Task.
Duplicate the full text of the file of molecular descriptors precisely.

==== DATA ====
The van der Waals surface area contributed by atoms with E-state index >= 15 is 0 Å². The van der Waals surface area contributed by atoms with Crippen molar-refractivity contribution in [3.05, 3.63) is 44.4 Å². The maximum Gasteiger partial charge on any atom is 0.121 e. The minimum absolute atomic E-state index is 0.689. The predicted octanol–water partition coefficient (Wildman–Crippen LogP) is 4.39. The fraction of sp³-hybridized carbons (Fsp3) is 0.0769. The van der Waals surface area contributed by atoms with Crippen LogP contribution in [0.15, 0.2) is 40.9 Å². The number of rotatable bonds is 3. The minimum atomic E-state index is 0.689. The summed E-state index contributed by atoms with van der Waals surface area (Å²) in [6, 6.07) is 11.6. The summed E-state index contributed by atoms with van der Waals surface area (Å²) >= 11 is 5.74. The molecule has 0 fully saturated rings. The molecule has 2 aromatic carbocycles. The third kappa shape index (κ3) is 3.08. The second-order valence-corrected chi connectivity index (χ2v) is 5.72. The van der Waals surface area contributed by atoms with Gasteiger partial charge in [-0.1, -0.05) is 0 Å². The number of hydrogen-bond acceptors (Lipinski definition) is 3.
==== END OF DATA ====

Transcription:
The van der Waals surface area contributed by atoms with E-state index >= 15 is 0 Å². The van der Waals surface area contributed by atoms with Crippen molar-refractivity contribution in [3.05, 3.63) is 44.4 Å². The maximum Gasteiger partial charge on any atom is 0.121 e. The minimum absolute atomic E-state index is 0.689. The predicted octanol–water partition coefficient (Wildman–Crippen LogP) is 4.39. The fraction of sp³-hybridized carbons (Fsp3) is 0.0769. The van der Waals surface area contributed by atoms with Crippen LogP contribution in [0.15, 0.2) is 40.9 Å². The number of rotatable bonds is 3. The minimum atomic E-state index is 0.689. The summed E-state index contributed by atoms with van der Waals surface area (Å²) in [6, 6.07) is 11.6. The summed E-state index contributed by atoms with van der Waals surface area (Å²) >= 11 is 5.74. The molecule has 0 fully saturated rings. The molecule has 2 aromatic carbocycles. The third kappa shape index (κ3) is 3.08. The second-order valence-corrected chi connectivity index (χ2v) is 5.72. The van der Waals surface area contributed by atoms with Gasteiger partial charge in [-0.1, -0.05) is 0 Å². The number of hydrogen-bond acceptors (Lipinski definition) is 3.